I went to see it last week.  The golden fabric was commissioned for the chapel by The Friends of Holy Trinity Church and comes from the Tibor archive of 20th century design stored in Stratford and in the Victoria and Albert Museum in London.

If you would like to see Tibor’s textile and pottery work for yourself there is a retrospective exhibition on from 29 January – August at the Whitworth Art Gallery, University of Manchester, Oxford Road, Manchester, M15 6ER.  www.whitworth.manchester.ac.uk

And you can even see a clip of Tibor Reich and see him at work here.

More of his work is on display at the Gordon Russell Design Museum in Broadway until 12 October, and at the V&A Museum in London.  The Tibor Reich family, son Alex and Grandson, Sam hold an archive too which they are currently using to relaunch the Tibor Ltd brand.  They are lucky enough to still live at Tibor House in Avenue Road, Stratford on Avon.  It is a beautiful tree lined road near the open countryside on the way to Warwick.

This year, 2016, marks the 400th anniversary of Shakespeare’s death.  I know that the whole town of Stratford on Avon is busy preparing for the massive celebrations in April.  I can’t wait to be there to join in the festivities and see what Stratford can do to match or better the celebrations of 1964.

 

 

 

Catching up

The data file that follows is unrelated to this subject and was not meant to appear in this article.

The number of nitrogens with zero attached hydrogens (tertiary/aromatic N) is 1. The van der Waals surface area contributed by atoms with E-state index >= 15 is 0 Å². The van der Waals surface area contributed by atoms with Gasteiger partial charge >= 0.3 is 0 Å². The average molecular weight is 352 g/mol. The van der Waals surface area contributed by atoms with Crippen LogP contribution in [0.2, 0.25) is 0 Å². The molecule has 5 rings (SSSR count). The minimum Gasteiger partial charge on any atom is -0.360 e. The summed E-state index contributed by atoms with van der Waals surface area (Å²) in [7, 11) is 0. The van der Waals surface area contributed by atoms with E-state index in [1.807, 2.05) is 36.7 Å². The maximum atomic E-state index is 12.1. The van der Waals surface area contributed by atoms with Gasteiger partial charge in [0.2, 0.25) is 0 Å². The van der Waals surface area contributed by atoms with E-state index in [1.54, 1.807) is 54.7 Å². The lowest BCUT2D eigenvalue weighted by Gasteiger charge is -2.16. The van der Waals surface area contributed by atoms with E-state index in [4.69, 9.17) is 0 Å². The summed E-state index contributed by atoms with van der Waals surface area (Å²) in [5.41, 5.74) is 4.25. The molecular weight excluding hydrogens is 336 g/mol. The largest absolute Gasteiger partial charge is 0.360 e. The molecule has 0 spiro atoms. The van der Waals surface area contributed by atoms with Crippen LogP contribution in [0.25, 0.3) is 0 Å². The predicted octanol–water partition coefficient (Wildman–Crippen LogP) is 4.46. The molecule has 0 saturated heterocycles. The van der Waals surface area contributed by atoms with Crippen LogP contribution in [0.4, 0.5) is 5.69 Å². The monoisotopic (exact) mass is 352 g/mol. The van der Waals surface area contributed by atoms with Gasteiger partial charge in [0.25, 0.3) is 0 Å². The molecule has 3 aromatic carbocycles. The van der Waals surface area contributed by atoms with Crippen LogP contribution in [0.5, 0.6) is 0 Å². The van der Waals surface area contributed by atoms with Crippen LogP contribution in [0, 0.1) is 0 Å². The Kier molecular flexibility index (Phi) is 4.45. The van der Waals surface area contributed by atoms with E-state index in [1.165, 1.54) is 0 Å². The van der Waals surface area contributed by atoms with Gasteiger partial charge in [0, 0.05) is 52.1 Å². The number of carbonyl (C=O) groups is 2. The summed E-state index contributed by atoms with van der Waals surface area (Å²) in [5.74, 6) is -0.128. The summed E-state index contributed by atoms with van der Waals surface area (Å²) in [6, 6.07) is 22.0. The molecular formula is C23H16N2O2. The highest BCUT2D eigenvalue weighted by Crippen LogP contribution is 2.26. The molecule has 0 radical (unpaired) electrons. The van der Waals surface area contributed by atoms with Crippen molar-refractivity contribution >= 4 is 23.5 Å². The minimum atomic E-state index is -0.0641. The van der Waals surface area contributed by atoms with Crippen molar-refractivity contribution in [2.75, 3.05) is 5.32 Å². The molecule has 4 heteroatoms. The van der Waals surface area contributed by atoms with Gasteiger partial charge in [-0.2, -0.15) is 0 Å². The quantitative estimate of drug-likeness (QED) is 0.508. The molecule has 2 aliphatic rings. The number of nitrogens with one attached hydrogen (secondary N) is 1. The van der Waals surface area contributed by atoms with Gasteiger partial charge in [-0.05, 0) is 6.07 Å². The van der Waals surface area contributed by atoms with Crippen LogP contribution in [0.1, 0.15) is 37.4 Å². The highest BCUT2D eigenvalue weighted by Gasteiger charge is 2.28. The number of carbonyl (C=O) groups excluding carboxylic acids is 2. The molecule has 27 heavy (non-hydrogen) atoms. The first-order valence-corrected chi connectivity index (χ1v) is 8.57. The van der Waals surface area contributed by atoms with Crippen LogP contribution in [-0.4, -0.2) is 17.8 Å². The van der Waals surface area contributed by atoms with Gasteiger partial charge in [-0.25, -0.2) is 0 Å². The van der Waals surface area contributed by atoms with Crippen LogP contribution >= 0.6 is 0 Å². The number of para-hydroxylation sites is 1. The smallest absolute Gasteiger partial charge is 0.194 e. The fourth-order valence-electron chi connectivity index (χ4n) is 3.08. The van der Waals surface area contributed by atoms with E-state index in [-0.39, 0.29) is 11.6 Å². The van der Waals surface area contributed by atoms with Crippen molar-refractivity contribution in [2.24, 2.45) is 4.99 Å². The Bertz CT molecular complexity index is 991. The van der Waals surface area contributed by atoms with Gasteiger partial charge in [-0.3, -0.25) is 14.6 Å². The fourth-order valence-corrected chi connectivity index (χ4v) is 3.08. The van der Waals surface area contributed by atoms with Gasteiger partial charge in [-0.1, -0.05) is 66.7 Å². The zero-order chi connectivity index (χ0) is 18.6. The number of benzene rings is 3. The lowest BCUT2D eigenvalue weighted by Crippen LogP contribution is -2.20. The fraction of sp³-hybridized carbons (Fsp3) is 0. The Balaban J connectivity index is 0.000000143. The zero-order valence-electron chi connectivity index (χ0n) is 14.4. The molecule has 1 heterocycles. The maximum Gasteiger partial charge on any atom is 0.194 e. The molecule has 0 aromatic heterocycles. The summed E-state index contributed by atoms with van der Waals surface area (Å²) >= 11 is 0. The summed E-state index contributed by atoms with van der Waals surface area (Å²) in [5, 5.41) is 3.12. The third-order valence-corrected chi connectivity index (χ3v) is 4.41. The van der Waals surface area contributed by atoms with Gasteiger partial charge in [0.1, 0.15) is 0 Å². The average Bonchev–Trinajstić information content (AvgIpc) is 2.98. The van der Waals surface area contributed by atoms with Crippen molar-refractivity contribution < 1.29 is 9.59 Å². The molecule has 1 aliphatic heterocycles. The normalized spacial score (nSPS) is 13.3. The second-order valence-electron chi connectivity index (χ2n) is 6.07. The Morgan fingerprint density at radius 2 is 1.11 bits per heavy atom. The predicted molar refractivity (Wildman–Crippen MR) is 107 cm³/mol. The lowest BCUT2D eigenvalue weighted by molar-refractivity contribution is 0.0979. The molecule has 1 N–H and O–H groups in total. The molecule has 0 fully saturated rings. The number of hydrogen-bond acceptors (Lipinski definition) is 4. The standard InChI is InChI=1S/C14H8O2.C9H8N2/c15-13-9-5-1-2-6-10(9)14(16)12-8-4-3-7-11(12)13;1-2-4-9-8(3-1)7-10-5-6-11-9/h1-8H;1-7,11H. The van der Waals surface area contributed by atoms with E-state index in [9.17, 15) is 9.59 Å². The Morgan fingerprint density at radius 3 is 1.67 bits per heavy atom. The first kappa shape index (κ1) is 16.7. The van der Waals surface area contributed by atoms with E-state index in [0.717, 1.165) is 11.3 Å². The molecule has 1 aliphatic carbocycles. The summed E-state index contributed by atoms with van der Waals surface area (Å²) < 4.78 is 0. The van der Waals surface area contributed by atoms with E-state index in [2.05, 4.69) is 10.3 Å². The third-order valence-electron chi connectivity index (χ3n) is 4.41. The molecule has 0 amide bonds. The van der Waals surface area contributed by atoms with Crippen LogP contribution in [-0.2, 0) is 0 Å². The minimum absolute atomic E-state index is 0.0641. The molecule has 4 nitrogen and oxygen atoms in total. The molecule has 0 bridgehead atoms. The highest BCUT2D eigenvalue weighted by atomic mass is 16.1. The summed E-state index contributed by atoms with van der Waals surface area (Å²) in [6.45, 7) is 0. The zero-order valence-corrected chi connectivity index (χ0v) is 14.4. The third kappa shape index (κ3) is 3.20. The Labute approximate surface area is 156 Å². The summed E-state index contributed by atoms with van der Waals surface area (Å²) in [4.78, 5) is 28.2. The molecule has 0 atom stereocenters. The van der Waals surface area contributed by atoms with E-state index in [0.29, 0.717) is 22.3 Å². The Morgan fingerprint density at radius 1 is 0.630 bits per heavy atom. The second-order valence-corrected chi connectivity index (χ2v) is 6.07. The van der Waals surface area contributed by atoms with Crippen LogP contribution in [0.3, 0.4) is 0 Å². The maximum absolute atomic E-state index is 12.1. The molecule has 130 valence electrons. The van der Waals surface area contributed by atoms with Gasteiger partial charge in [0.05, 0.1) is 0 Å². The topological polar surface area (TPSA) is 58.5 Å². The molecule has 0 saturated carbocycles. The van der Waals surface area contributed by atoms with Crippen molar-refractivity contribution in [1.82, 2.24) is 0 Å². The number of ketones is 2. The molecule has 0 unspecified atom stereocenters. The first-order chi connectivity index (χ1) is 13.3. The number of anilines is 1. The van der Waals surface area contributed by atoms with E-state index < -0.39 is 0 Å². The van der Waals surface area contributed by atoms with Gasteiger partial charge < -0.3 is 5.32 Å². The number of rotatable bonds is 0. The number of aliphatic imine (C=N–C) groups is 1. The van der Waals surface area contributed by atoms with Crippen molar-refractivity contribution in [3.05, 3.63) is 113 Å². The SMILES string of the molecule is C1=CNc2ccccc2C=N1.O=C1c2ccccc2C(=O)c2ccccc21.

Reunited Arthur Beadle, Hugh Bradley and Me, 2015

I have never been to a reunion before but this gathering was one I could not miss.  It was to celebrate the 40 years that St Thomas More Primary School has been open.

Having worked there for 16 happy years, I was keen to meet up with old colleagues and past pupils.  I left in 2001 so I was also interested to see how much the building had changed to accommodate all the educational innovations that have taken place.

And change it had!  The entrance hall which used to be a small library, is now like a hotel lobby with a rather swish curved desk where the secretary works in an open plan office.  The hall and kitchen have not changed at all, but the classrooms were very different.  There seemed to be fewer desks and chairs for pupils and no large desk for the teacher.  But the biggest change for me was NO BLACKBOARD!  On the walls were white screens/boards, which presumable are linked to the bank of keyboards below.  No huge computers now either, just small tablets (of the electronic kind) for every child.  What a transition!

I was flooded with nostalgia at the memories of chalkdust, board rubbers and metre long board rulers, protractors etc.

In the corridor, there used to be a small special needs area for individuals or group who were struggling to keep up, or needed to be stretched.  Now, that area is used by language specialists to help the many children for whom English is not their first language.